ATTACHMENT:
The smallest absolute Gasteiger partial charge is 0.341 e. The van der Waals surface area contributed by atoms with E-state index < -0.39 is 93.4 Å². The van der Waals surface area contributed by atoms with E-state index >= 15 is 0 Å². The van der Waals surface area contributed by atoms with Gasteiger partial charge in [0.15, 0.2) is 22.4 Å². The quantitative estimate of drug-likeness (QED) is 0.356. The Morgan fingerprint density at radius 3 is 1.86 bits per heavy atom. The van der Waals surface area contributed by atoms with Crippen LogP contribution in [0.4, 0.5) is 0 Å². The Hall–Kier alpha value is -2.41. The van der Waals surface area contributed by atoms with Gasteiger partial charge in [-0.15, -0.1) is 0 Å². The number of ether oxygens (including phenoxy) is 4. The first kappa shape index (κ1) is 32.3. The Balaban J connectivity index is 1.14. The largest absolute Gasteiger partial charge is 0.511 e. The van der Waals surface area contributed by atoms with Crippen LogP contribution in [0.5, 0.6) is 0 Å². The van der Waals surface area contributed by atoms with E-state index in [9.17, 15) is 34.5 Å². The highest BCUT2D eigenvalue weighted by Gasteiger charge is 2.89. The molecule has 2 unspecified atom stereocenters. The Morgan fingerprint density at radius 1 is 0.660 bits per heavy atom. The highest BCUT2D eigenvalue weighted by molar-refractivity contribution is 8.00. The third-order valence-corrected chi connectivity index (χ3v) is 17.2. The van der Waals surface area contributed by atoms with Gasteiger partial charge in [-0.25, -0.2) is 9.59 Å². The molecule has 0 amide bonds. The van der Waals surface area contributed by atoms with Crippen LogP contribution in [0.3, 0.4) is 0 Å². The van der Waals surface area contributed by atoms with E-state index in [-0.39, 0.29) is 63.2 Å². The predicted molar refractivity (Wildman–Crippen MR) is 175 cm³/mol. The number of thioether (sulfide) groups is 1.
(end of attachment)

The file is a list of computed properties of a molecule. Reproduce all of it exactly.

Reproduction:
The smallest absolute Gasteiger partial charge is 0.341 e. The van der Waals surface area contributed by atoms with E-state index < -0.39 is 93.4 Å². The van der Waals surface area contributed by atoms with E-state index >= 15 is 0 Å². The van der Waals surface area contributed by atoms with Gasteiger partial charge in [0.15, 0.2) is 22.4 Å². The quantitative estimate of drug-likeness (QED) is 0.356. The Morgan fingerprint density at radius 3 is 1.86 bits per heavy atom. The van der Waals surface area contributed by atoms with Crippen LogP contribution in [0.4, 0.5) is 0 Å². The Hall–Kier alpha value is -2.41. The van der Waals surface area contributed by atoms with Gasteiger partial charge in [-0.15, -0.1) is 0 Å². The number of ether oxygens (including phenoxy) is 4. The first kappa shape index (κ1) is 32.3. The Balaban J connectivity index is 1.14. The largest absolute Gasteiger partial charge is 0.511 e. The van der Waals surface area contributed by atoms with Crippen LogP contribution in [0.5, 0.6) is 0 Å². The van der Waals surface area contributed by atoms with E-state index in [9.17, 15) is 34.5 Å². The highest BCUT2D eigenvalue weighted by Gasteiger charge is 2.89. The molecule has 2 unspecified atom stereocenters. The Morgan fingerprint density at radius 1 is 0.660 bits per heavy atom. The highest BCUT2D eigenvalue weighted by molar-refractivity contribution is 8.00. The third-order valence-corrected chi connectivity index (χ3v) is 17.2. The van der Waals surface area contributed by atoms with Gasteiger partial charge in [-0.25, -0.2) is 9.59 Å². The molecule has 0 amide bonds. The van der Waals surface area contributed by atoms with Crippen LogP contribution in [0.3, 0.4) is 0 Å². The van der Waals surface area contributed by atoms with E-state index in [-0.39, 0.29) is 63.2 Å². The predicted molar refractivity (Wildman–Crippen MR) is 175 cm³/mol. The number of thioether (sulfide) groups is 1.